Neuroscience

ALS patients may benefit from more glucose

Increased glucose, transformed into energy, could give people with amyotrophic lateral sclerosis, or ALS, improved mobility and a longer life, according to new findings by a University of Arizona-led research team.

Medical research

The immune system's fountain of youth

If only we could keep our bodies young, healthy and energetic, even as we attain the wisdom of our years. New research at the Weizmann Institute of Science suggests this dream could be at least partly obtainable in the future. ...

Immunology

Cell death protein could offer new anti-inflammatory drug target

Scientists in Melbourne, Australia, have revealed the structure of a protein that is essential for triggering a form of programmed cell death, making possible the development of new drugs to treat chronic inflammatory diseases ...

Alzheimer's disease & dementia

Technology to detect Alzheimer's takes SXSW prize

Technology capable of diagnosing Alzheimer's disease long before its symptoms appear won a coveted honor for innovation at the South by Southwest (SXSW) festival.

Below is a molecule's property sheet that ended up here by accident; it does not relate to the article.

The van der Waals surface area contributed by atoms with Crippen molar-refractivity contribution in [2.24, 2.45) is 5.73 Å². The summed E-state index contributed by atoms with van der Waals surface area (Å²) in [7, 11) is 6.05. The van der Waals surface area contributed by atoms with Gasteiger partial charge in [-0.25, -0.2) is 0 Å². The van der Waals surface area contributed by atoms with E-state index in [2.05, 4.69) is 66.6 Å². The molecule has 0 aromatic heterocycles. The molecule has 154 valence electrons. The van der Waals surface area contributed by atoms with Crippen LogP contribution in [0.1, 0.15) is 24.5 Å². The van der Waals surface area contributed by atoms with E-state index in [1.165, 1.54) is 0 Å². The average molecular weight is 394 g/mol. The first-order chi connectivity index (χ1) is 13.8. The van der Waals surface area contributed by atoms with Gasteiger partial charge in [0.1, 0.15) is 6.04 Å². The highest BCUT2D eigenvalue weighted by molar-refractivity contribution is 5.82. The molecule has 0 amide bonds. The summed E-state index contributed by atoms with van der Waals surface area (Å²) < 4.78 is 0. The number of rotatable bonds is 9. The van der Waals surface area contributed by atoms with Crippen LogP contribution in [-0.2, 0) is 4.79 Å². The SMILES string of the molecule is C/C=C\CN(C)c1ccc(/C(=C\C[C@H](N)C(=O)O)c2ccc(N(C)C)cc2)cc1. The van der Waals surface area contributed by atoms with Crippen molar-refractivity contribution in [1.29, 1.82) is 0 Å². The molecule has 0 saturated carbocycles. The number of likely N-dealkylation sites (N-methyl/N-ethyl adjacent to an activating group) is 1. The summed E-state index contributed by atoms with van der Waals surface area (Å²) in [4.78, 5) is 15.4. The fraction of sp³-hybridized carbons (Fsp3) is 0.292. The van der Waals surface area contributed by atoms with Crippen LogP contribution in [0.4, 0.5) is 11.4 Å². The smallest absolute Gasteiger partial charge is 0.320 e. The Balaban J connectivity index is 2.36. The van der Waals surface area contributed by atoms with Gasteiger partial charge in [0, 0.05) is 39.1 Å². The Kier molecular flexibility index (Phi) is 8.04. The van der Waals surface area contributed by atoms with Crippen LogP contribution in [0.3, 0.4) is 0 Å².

Psychology & Psychiatry

More mental health care urged for kids who self-harm

(HealthDay) -- Doctors have long known that some kids suffering severe emotional turmoil find relief in physical pain -- cutting or burning or sticking themselves with pins to achieve a form of release.

Diseases, Conditions, Syndromes

UGA animal vaccine may slow deadly spread of Chagas disease

Chagas disease is the single most common cause of congestive heart failure and sudden death in the world. The devastating parasitic infection affects millions of people throughout Central and South America. But as global ...

Medical research

Substance in cancer medicine could prevent heart attacks

A substance in medicines for cancer and epilepsy could also prevent heart attacks, according to researchers at the Sahlgrenska Academy at the University of Gothenburg, Sweden, who have been using it to stimulate the body's ...

Health

Excess alcohol could damage our DNA

Researchers from the Medical Research Council (MRC) have uncovered for the first time how excess alcohol can cause irreparable damage to our DNA. In a new study published in the journal Nature today, MRC scientists also discovered ...

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